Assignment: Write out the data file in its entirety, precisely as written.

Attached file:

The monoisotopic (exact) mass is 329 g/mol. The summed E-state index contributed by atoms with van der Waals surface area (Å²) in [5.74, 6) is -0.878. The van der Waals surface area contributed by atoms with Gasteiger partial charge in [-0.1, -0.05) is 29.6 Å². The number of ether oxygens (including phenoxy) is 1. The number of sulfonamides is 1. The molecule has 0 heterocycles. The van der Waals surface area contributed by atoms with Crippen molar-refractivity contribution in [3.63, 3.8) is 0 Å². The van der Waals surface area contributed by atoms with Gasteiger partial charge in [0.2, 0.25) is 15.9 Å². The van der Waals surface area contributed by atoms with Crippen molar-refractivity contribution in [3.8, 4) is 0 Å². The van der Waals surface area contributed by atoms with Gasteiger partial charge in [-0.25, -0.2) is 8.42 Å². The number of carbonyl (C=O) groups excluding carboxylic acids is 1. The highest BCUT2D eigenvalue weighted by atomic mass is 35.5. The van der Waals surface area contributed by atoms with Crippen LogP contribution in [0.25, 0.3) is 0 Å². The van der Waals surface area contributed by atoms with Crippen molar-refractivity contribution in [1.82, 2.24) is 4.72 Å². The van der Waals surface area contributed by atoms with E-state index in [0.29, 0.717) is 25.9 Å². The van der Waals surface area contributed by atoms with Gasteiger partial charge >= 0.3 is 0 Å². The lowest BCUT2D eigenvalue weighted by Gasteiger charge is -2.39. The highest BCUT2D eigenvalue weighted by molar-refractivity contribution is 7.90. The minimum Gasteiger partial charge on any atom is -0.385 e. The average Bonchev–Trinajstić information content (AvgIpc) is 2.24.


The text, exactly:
The monoisotopic (exact) mass is 329 g/mol. The summed E-state index contributed by atoms with van der Waals surface area (Å²) in [5.74, 6) is -0.878. The van der Waals surface area contributed by atoms with Gasteiger partial charge in [-0.1, -0.05) is 29.6 Å². The number of ether oxygens (including phenoxy) is 1. The number of sulfonamides is 1. The molecule has 0 heterocycles. The van der Waals surface area contributed by atoms with Crippen molar-refractivity contribution in [3.63, 3.8) is 0 Å². The van der Waals surface area contributed by atoms with Gasteiger partial charge in [0.2, 0.25) is 15.9 Å². The van der Waals surface area contributed by atoms with Crippen molar-refractivity contribution in [3.8, 4) is 0 Å². The van der Waals surface area contributed by atoms with Gasteiger partial charge in [-0.25, -0.2) is 8.42 Å². The number of carbonyl (C=O) groups excluding carboxylic acids is 1. The highest BCUT2D eigenvalue weighted by atomic mass is 35.5. The van der Waals surface area contributed by atoms with Crippen LogP contribution in [0.25, 0.3) is 0 Å². The van der Waals surface area contributed by atoms with Crippen molar-refractivity contribution in [1.82, 2.24) is 4.72 Å². The van der Waals surface area contributed by atoms with E-state index in [0.29, 0.717) is 25.9 Å². The van der Waals surface area contributed by atoms with Gasteiger partial charge >= 0.3 is 0 Å². The lowest BCUT2D eigenvalue weighted by Gasteiger charge is -2.39. The highest BCUT2D eigenvalue weighted by molar-refractivity contribution is 7.90. The minimum Gasteiger partial charge on any atom is -0.385 e. The average Bonchev–Trinajstić information content (AvgIpc) is 2.24.